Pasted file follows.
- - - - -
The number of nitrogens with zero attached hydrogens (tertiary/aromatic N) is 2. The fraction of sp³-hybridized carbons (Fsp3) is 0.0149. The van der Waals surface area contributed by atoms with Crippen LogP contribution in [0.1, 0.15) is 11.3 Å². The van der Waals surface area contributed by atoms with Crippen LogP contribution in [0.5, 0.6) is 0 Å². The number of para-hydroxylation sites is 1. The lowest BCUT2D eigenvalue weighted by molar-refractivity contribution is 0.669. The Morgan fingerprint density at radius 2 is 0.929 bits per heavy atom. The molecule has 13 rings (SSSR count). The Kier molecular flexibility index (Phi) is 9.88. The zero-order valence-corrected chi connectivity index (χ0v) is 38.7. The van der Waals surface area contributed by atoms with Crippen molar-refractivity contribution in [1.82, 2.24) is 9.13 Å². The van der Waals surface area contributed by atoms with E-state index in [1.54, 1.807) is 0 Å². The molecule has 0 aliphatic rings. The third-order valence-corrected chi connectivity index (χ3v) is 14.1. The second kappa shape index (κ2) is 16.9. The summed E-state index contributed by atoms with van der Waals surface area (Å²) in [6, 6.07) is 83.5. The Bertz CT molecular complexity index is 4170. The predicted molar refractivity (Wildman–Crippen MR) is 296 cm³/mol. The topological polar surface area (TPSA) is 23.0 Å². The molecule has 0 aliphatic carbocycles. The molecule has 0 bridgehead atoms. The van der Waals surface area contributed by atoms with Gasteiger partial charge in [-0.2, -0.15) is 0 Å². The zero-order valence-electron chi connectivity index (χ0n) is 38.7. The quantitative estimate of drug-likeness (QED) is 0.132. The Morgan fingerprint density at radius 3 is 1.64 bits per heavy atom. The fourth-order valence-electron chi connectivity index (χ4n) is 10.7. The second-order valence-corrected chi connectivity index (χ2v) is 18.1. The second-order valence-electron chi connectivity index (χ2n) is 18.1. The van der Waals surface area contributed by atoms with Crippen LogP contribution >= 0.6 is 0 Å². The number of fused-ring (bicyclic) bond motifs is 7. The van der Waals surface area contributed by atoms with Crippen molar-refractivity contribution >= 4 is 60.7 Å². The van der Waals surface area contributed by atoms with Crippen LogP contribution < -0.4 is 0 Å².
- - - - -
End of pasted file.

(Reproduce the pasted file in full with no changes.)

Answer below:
The number of nitrogens with zero attached hydrogens (tertiary/aromatic N) is 2. The fraction of sp³-hybridized carbons (Fsp3) is 0.0149. The van der Waals surface area contributed by atoms with Crippen LogP contribution in [0.1, 0.15) is 11.3 Å². The van der Waals surface area contributed by atoms with Crippen LogP contribution in [0.5, 0.6) is 0 Å². The number of para-hydroxylation sites is 1. The lowest BCUT2D eigenvalue weighted by molar-refractivity contribution is 0.669. The Morgan fingerprint density at radius 2 is 0.929 bits per heavy atom. The molecule has 13 rings (SSSR count). The Kier molecular flexibility index (Phi) is 9.88. The zero-order valence-corrected chi connectivity index (χ0v) is 38.7. The van der Waals surface area contributed by atoms with Crippen molar-refractivity contribution in [1.82, 2.24) is 9.13 Å². The van der Waals surface area contributed by atoms with E-state index in [1.54, 1.807) is 0 Å². The molecule has 0 aliphatic rings. The third-order valence-corrected chi connectivity index (χ3v) is 14.1. The second kappa shape index (κ2) is 16.9. The summed E-state index contributed by atoms with van der Waals surface area (Å²) in [6, 6.07) is 83.5. The Bertz CT molecular complexity index is 4170. The predicted molar refractivity (Wildman–Crippen MR) is 296 cm³/mol. The topological polar surface area (TPSA) is 23.0 Å². The molecule has 0 aliphatic carbocycles. The molecule has 0 bridgehead atoms. The van der Waals surface area contributed by atoms with Gasteiger partial charge in [-0.2, -0.15) is 0 Å². The zero-order valence-electron chi connectivity index (χ0n) is 38.7. The quantitative estimate of drug-likeness (QED) is 0.132. The Morgan fingerprint density at radius 3 is 1.64 bits per heavy atom. The fourth-order valence-electron chi connectivity index (χ4n) is 10.7. The second-order valence-corrected chi connectivity index (χ2v) is 18.1. The second-order valence-electron chi connectivity index (χ2n) is 18.1. The van der Waals surface area contributed by atoms with Crippen LogP contribution >= 0.6 is 0 Å². The number of fused-ring (bicyclic) bond motifs is 7. The van der Waals surface area contributed by atoms with Crippen molar-refractivity contribution >= 4 is 60.7 Å². The van der Waals surface area contributed by atoms with Crippen LogP contribution < -0.4 is 0 Å².